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Diagnosing diabetes as soon as possible is important, as early intervention is necessary for the prevention of long-term complications. What can you expect from medical and physical examinations?

Diabetes can be managed well, as long as it is diagnosed early on and treatment is initiated as soon as possible. The longer diabetes goes undetected, the higher a patient's risk of complications. Therefore, diagnosing diabetes early on is extremely important.

So, how is diabetes diagnosed? There are several different blood tests that can help diagnose diabetes.

Fasting plasma glucose test

A fasting plasma glucose test measures your blood glucose levels after at least eight hours of fasting. As a fasting plasma glucose test is most reliable when conducted in the morning, patients will often be asked to fast overnight and come in for the test first thing in the morning.

The results are categorized as follows:

  • Plasma glucose levels of 99 mg/dL or below are normal.
  • Plasma glucose levels of between 100 and 125 mg/dL point to a condition called prediabetes which means that your blood glucose levels are higher than normal but not high enough to warrant a diagnosis of diabetes. Prediabetes can eventually progress to type 2 diabetes.
  • Plasma glucose levels of 126 mg/dL or higher indicate diabetes, but you will be asked to repeat the test again on another day.

Oral glucose tolerance test

An oral glucose tolerance test evaluates your blood sugar levels after you have fasted for at least eight hours, and then again two hours after you have been given a beverage that contains 75 grams of glucose dissolved in water. Studies have shown that the oral glucose tolerance test is a more sensitive test for diagnosing prediabetes than the fasting plasma glucose test. However, it is much more inconvenient to do. The results are categorized as follows:

  • Plasma glucose levels of 139 mg/dL or below two hours after the test are normal.
  • Plasma glucose of between 140 and 199 mg/dL two hours after the test indicate prediabetes
  • Plasma glucose levels of 200 mg/dL or higher after two hours mean you most likely have diabetes. You will be asked to repeat the test to confirm the result on a different day.

In the case of gestational diabetes (pregnancy diabetes), an oral glucose tolerance test is often used to diagnose the disease. As opposed to a regular oral glucose tolerance test, for patients with gestational diabetes, the blood sugar levels are checked four times during the test. If results indicate that your blood sugar levels are higher than normal two times during the test, you will be diagnosed with gestational diabetes.

These are the steps through which gestational diabetes is diagnosed through an oral glucose tolerance test:

  1. Plasma glucose levels are checked during fasting. If the plasma glucose levels are 95 mg/dL or higher, this means you may have gestational diabetes.
  2. Plasma glucose levels are checked one hour after drinking the glucose beverage. If the plasma glucose levels are 180 mg/dL or higher then you may have pregnancy diabetes.
  3. Plasma glucose levels are checked again two hours after drinking the beverage. If the plasma glucose levels are 155 mg/dL or higher during this time, you may have gestational diabetes.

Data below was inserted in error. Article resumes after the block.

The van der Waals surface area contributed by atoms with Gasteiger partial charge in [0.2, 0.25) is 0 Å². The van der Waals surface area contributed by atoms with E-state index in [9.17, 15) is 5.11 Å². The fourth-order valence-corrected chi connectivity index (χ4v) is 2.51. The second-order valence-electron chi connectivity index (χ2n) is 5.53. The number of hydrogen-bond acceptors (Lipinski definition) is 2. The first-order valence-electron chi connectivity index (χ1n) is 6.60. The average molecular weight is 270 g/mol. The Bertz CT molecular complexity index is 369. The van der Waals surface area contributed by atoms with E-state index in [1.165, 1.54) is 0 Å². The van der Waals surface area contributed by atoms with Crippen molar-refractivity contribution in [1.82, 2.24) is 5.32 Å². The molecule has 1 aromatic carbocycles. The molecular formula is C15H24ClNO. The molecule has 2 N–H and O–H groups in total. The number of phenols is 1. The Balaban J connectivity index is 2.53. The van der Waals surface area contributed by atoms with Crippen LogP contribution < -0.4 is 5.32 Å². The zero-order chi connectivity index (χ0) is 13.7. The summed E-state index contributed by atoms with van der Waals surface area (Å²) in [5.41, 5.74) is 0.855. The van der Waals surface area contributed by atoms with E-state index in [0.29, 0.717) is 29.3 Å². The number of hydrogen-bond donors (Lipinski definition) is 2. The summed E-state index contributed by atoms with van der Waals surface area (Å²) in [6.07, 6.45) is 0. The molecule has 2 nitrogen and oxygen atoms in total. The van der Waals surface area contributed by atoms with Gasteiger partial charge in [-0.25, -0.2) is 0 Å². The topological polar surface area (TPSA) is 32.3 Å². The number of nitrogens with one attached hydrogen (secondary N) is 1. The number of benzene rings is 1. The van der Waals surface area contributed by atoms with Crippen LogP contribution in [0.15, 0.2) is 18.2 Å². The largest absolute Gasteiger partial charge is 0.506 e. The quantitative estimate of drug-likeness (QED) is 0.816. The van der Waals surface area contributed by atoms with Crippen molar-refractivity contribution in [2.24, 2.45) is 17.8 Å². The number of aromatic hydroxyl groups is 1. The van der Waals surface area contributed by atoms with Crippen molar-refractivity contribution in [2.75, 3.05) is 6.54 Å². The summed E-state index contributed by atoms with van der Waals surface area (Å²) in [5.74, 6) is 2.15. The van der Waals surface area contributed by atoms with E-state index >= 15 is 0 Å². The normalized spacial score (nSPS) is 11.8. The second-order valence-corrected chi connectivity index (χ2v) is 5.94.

4. Plasma glucose levels are checked once more three hours after you drink the beverage. If the plasma glucose levels are 140 mg/dL or higher, you guessed it, you may have gestational diabetes.

Random plasma glucose test

A random plasma glucose test is conducted when your blood sugar levels are checked randomly and without taking into account what your last meal was. The blood sugar levels at this time, as well as other symptoms that suggest diabetes, are combined to give a diagnosis of diabetes.

Most times, a diagnosis of diabetes through random plasma glucose test is later confirmed through other tests such as the fasting plasma glucose test or the oral glucose tolerance test that are conducted on separate days. Essentially, if you have a random blood glucose level of 200 mg/dL or more, as well as other symptoms of diabetes such as excessive thirst and hunger, blurred vision, fatigue and frequent urination, you will be asked to come in again and do other testing.

Hemoglobin A1c test

A hemoglobin A1c test is a test that is able to measure the level of glucose in your blood over the last several months. Recent guidelines have suggested that the hemoglobin A1c test should be used as a screening for both prediabetes and diabetes. Hemoglobin A1c levels of between 5.7 and 6.4 percent suggest prediabetes and hemoglobin A1c levels of 6.5 percent or higher point to a diagnosis of diabetes.

Zinc transporter 8 autoantibody (ZnT8Ab) test

Your doctor may suggest a zinc transporter 8 autoantibody (ZnT8Ab) test once you have already been diagnosed with diabetes in order to figure out if it is type 1 or type 2 diabetes. Patients with type 1 diabetes will have antibodies to the zinc transporter 8. Thus, this test can identify which patients have type 1 diabetes so they can start treatment promptly. 

  • American Diabetes Association. "Diagnosis and classification of diabetes mellitus." Diabetes care 33.Supplement 1 (2010): S62-S69.
  • American Diabetes Association. "Screening for diabetes." Diabetes care 25.suppl 1 (2002): s21-s24.
  • Carpenter, Marshall W., and Donald R. Coustan. "Criteria for screening tests for gestational diabetes." American journal of obstetrics and gynecology 144.7 (1982): 768-773.
  • Photo courtesy of SteayHealth

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